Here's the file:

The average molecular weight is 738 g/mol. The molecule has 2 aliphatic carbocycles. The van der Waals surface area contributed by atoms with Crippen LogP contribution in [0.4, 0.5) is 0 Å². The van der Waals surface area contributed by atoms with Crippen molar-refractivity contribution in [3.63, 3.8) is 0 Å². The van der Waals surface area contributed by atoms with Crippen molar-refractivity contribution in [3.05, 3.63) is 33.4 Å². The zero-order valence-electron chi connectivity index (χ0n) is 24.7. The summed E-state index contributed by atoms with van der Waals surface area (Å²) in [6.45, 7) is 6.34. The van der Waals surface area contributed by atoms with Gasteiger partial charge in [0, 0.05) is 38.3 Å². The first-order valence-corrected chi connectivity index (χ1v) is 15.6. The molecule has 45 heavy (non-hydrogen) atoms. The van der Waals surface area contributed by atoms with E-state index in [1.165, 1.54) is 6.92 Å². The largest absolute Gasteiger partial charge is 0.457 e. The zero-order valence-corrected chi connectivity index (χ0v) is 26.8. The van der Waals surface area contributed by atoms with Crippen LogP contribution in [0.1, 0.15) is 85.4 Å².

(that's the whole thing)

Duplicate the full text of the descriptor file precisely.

The average molecular weight is 738 g/mol. The molecule has 2 aliphatic carbocycles. The van der Waals surface area contributed by atoms with Crippen LogP contribution in [0.4, 0.5) is 0 Å². The van der Waals surface area contributed by atoms with Crippen molar-refractivity contribution in [3.63, 3.8) is 0 Å². The van der Waals surface area contributed by atoms with Crippen molar-refractivity contribution in [3.05, 3.63) is 33.4 Å². The zero-order valence-electron chi connectivity index (χ0n) is 24.7. The summed E-state index contributed by atoms with van der Waals surface area (Å²) in [6.45, 7) is 6.34. The van der Waals surface area contributed by atoms with Gasteiger partial charge in [0, 0.05) is 38.3 Å². The first-order valence-corrected chi connectivity index (χ1v) is 15.6. The molecule has 45 heavy (non-hydrogen) atoms. The van der Waals surface area contributed by atoms with E-state index in [1.165, 1.54) is 6.92 Å². The largest absolute Gasteiger partial charge is 0.457 e. The zero-order valence-corrected chi connectivity index (χ0v) is 26.8. The van der Waals surface area contributed by atoms with Crippen LogP contribution in [0.1, 0.15) is 85.4 Å².